Ghana in retrospect part 7: The National Redemption Council (NRC)

Ghana’s second attempt at democratic administration suffered a set-back when Colonel Ignatius Kutu Acheampong, then Commander of the Fifth Battalion staged a successful coup d’ etat to oust Busia’s government on 13 January, 1972. A military junta – the National Redemption Council, NRC was formed with Lt. Colonel Acheampong as Head of State and Chairman. Members of the Council were: Major A.H. Selormey, Major Kwame Baah, E. N. Moore as Attorney General, Major K. B. Agbo, Brigadier N.Y.R Ashley – Larsen, Commodore P.F. Quaye -Navy Commander, Brigadier C. Beausoliel Air Force Commander, Major R. J. A. Felli, Colonel E.A. Erskine – Army Commander, Lt. Col. C. D. Benni, Colonel J.C. Adjeitey and J.H. Cobbina, IGP.

The justification General I. K. Acheampong presented by the newly constituted NRC focused on three main issues: first, the deteriorating state of the economy, and particularly, the negative repercussions of the devaluation of the cedi; the alleged corruption of the Busia regime and third, their (ousted government’s) inability to show any understanding for the conditions of the common man. At his first press conference, Colonel Acheampong did not only deplore the previous government’s lack of will to act decisively on this (economic) crisis, but further attacked the system that exploited the ordinary people, the workers and the farmers on whose sweat and toil the wheel of the economy turns.

The 1971 budget was revised in accordance with the priorities which the NRC wanted to follow for the rest of the 1971/72 fiscal year. The revision laid strong emphasis on agriculture and the provision of social amenities for the people. In this direction, as a first phase of an agricultural revolution, the government launched the “Operation Feed Yourself” – OFY programme. The programme caught on quite well with Ghanaians as backyard gardening began to attract the attention of even the urban dweller and all categories of people: housewives, professionals such as teachers, doctors, lawyers and high level public servants were all seen tilling the land and growing basic foods items such as vegetables.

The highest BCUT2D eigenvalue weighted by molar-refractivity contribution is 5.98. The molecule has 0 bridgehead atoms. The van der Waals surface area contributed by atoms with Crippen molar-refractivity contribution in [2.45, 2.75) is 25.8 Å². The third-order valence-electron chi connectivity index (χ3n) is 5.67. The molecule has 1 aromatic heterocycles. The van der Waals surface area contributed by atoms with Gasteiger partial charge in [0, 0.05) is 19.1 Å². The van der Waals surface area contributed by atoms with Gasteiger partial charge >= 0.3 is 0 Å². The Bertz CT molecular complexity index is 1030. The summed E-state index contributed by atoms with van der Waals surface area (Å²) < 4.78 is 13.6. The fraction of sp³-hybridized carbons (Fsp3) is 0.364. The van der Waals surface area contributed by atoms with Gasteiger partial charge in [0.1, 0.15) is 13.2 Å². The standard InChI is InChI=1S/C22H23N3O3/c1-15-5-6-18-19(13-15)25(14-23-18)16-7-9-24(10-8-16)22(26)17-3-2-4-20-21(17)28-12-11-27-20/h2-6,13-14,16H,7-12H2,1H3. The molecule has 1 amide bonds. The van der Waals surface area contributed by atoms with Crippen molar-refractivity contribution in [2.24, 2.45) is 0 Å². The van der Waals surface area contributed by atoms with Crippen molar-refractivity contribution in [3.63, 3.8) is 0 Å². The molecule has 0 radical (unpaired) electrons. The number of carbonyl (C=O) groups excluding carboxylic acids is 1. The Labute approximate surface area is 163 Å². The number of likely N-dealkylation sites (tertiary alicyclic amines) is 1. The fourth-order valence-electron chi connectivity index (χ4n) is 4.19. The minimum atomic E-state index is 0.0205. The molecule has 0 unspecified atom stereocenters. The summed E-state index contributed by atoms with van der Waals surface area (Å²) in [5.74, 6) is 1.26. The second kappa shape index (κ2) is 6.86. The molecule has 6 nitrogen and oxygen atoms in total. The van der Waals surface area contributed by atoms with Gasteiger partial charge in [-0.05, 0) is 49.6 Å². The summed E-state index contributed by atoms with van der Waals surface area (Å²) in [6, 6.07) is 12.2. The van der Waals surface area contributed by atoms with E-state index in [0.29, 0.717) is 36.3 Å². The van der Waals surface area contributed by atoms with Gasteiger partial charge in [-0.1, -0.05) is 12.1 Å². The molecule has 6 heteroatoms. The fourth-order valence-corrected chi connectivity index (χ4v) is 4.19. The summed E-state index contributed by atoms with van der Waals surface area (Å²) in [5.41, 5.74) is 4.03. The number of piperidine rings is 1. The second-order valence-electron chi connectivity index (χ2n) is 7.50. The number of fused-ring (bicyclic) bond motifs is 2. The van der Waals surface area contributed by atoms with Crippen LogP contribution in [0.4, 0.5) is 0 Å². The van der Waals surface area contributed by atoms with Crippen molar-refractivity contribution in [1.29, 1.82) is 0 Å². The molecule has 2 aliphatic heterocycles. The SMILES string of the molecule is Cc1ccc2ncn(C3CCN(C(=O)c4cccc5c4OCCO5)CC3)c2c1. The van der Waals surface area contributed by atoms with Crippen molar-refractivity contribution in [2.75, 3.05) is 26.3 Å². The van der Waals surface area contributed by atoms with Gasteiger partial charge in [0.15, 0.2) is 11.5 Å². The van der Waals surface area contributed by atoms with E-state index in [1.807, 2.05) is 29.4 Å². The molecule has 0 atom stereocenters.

Liberal government loans were given to encourage farming. Agriculture, including livestock, registered a growth rate of 4.5 percent in 1972, 6 percent in 1973 and 7 percent in 1974. A fair assessment of the programme revealed remarkable success as in the 1974-75 seasons alone, 401,528 bags of rice were purchased from farmers by government rice mills. In fact, by 1975, there was hardly any food importation into the country. To accelerate development in the regions, a Regional Development Corporation was set up in each region in 1973 with an initial allocation of £800,000 for the ensuing three years to promote agriculture, industry and commercial businesses in the regions.

In 1975 the government launched the phase two of its programme “Operation Feed Your Industries” – OFYI, as a follow-up to the OFY. The emphasis was to produce selected industrial and cash crops such as rubber, sugarcane, cotton, groundnut, cashew etc. for export. Cotton was given particular attention as the producer price was raised from 20 to 70 pesewas per kilogram. The Cotton Development Board on its part received £4 million for expansion. To further boost production, the government undertook to supply farmers with improved seeds and seedlings, fertilizers and insecticide.

Expert agricultural advise was given free of charge. The Agricultural Development Bank was injected with more money to enable it give loans to industrious and needy farmers. In a bid to sustain the agricultural policy against the vagaries of the weather, various irrigation projects were launched by the NRC. On the 27 March, 1975, sod cutting was done to start work on a £5.7 million Tono Irrigation Project in the Upper Region. The Dawhenya Irrigation Project, the Okyereko Irrigation Project and the Nkrontrodu (near Elmina), were also started. The projects in the Central Region were to help the region cultivate over 1,500 acres of rice when fully operational.